TL;DR version: the E2-M4 provides the resolution and dynamic range you’d expect from a 4K MFT sensor, but with surprisingly good low light and high frame rate capabilities with minimal picture degradation. It captures ProRes and ZRAW internally, as well as H.265 and H.264. Color rendering is pleasing and the 10-bit files give you plenty of room to push it around. The camera is very flexible and configurable and its iOS control app means you can get by with no other controller or monitor — but third parties offer monitor/controllers and multifunction handgrips if you want them, and any HDMI monitor or EVF should be compatible.
E2 flagships are squat cubes, about 3.5” long, 3.5” wide, and 4” tall (about 9.1 x 9.1 x 9.9 cm), exclusive of lens mount; with PL mount the cameras are 5.25” or 133.4 cm long. Weight ranges from 2.05 lb / 930 g with the MFT mount to 2.55 lb / 1160 g with the PL mount.
The front has a bicolor tally/status lamp at the top, an interchangeable lens mount secured with four 2mm hex bolts, and two built-in microphones at the bottom.
The left side has four user-programmable buttons and a power/mode button, a CFast card slot with tethered plastic cover, and three 1/4”x20 mounting points.
The back has an NP-F battery plate in the center and an HDMI 2.0 connector at the top, bracketed by four M3 mounting points.
Connectors run down the left side:
- A 2-pin LEMO power output, pin1 negative, reportedly sourcing up to 2 amps. It must be enabled in the camera’s System menu, and supplies a regulated 12v regardless of input voltage (I measured 11.9v on my camera).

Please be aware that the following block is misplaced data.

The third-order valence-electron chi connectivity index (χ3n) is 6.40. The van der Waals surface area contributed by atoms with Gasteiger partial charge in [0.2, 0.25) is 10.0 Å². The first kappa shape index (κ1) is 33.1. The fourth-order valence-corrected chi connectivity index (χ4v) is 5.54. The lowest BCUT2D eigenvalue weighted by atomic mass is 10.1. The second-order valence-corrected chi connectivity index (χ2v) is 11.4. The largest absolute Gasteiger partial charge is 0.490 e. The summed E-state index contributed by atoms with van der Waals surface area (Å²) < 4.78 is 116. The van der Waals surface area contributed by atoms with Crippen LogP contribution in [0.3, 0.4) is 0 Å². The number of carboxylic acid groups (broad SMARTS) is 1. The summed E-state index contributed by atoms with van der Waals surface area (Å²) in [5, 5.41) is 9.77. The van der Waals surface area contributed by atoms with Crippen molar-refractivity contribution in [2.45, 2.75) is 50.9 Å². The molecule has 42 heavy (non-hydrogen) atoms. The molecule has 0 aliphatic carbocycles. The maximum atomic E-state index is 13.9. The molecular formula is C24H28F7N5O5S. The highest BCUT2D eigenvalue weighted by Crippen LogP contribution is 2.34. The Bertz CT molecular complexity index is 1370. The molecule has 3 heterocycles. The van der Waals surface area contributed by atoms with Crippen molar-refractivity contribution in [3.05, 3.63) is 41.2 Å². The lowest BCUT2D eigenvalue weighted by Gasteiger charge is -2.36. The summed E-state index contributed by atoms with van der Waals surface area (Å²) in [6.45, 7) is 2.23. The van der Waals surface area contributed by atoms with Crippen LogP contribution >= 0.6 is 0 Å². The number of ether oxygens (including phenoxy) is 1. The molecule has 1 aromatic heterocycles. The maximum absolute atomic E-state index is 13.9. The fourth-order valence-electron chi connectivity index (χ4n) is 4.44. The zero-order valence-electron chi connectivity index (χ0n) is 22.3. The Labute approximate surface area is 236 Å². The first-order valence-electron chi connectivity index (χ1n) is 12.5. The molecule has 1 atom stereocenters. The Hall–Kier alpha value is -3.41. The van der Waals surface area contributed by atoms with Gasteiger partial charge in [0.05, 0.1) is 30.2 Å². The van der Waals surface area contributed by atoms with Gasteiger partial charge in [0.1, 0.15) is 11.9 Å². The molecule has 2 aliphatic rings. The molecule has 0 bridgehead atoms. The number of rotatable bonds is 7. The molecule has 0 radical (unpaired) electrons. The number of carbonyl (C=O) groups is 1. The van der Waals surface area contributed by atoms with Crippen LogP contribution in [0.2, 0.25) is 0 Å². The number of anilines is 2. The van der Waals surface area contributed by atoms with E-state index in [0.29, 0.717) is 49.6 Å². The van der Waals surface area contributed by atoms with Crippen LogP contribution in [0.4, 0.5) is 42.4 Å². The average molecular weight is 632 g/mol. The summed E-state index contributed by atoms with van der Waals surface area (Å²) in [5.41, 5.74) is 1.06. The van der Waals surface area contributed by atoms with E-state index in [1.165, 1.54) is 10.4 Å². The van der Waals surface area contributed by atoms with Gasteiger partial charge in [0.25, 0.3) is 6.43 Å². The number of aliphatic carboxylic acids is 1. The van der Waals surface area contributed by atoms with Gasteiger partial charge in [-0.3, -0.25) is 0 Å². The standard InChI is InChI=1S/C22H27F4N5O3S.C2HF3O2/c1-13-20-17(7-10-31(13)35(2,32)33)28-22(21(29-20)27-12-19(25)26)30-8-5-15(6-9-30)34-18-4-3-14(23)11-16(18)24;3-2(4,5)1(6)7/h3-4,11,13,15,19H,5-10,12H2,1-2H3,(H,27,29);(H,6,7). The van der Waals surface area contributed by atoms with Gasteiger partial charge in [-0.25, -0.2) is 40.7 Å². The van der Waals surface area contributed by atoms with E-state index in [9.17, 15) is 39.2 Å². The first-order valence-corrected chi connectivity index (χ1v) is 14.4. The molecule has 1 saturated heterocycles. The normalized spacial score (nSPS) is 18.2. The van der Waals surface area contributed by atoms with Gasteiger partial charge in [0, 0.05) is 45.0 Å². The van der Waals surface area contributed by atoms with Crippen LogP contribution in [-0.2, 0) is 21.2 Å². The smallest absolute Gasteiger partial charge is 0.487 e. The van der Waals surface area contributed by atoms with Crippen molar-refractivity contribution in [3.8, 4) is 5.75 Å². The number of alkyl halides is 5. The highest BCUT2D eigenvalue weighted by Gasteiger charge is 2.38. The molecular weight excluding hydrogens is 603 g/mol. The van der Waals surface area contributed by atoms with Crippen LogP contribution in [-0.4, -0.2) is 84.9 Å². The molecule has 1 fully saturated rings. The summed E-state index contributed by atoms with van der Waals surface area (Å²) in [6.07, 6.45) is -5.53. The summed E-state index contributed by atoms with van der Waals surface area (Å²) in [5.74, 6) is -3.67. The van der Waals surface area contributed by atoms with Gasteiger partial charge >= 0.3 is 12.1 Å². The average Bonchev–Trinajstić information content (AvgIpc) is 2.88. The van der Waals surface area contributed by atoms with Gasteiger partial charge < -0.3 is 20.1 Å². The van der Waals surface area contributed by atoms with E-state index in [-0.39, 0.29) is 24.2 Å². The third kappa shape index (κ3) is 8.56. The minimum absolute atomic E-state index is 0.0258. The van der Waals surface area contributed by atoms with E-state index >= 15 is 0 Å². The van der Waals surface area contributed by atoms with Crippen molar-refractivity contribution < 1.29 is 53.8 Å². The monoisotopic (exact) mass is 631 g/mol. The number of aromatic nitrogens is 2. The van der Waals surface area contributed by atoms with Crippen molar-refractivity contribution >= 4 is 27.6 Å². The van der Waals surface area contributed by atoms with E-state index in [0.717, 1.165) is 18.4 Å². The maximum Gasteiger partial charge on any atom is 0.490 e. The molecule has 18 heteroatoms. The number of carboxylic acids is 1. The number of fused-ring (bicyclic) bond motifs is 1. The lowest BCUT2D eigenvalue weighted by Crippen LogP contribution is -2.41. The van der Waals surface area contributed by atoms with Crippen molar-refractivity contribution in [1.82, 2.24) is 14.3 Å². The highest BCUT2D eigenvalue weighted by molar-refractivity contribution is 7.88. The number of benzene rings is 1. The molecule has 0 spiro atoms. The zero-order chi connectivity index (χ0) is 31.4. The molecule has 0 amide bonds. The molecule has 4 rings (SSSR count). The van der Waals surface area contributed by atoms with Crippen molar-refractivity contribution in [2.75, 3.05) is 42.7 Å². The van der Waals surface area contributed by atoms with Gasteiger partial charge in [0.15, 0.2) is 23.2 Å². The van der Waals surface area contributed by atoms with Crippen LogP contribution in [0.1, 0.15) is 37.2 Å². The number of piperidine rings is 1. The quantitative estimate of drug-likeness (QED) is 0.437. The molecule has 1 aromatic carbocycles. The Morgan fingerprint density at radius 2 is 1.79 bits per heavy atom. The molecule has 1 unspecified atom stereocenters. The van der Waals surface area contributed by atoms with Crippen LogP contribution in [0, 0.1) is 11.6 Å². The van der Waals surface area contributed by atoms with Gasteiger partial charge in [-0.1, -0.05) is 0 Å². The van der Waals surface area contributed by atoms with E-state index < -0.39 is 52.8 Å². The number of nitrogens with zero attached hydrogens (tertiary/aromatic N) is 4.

- 2.5mm LANC port for remote control.
- 5-pin LEMO for two channels of line/mic audio, with phantom power. It’s the same 5-pin port used on the ARRI Mini, and adapters for the Mini work on the Z Cam.
- Two 4-pin RS-232 serial ports. These can be set up for serial remote control; as a Pelco D protocol output for gimbals and remote heads; or for timecode input using a $99 LTC adapter.
On the right side:
- RP-SMA connector for the supplied Wi-Fi antenna.
- RJ-45 Gigabit Ethernet connector.
- Battery release button and tally/status LED.
- USB-C port, supporting mass-storage, PTP, USB Camera, serial, and network host connections. It also provides power for connected iOS devices or SSDs.
- 2-pin LEMO 12v power input. The E2-M4 draws about 7 watts by itself, plus whatever your lens, USB-C, and AUX power requirements are. Hanging an iPhone XS Max off the USB-C port boosted power consumption to 10 watts. The input is rated for 6.8V to 16.8V, pin 1 negative; any standard 2-pin LEMO supply should work. I’m using the 2A, 9V AC adapter that came with a Teradek Cube.
The right side of the camera has five 1/4”x20 mounting points, and two 3.5mm jacks behind a tethered plastic cover: one for headphones, one for stereo audio in, either line or mic level.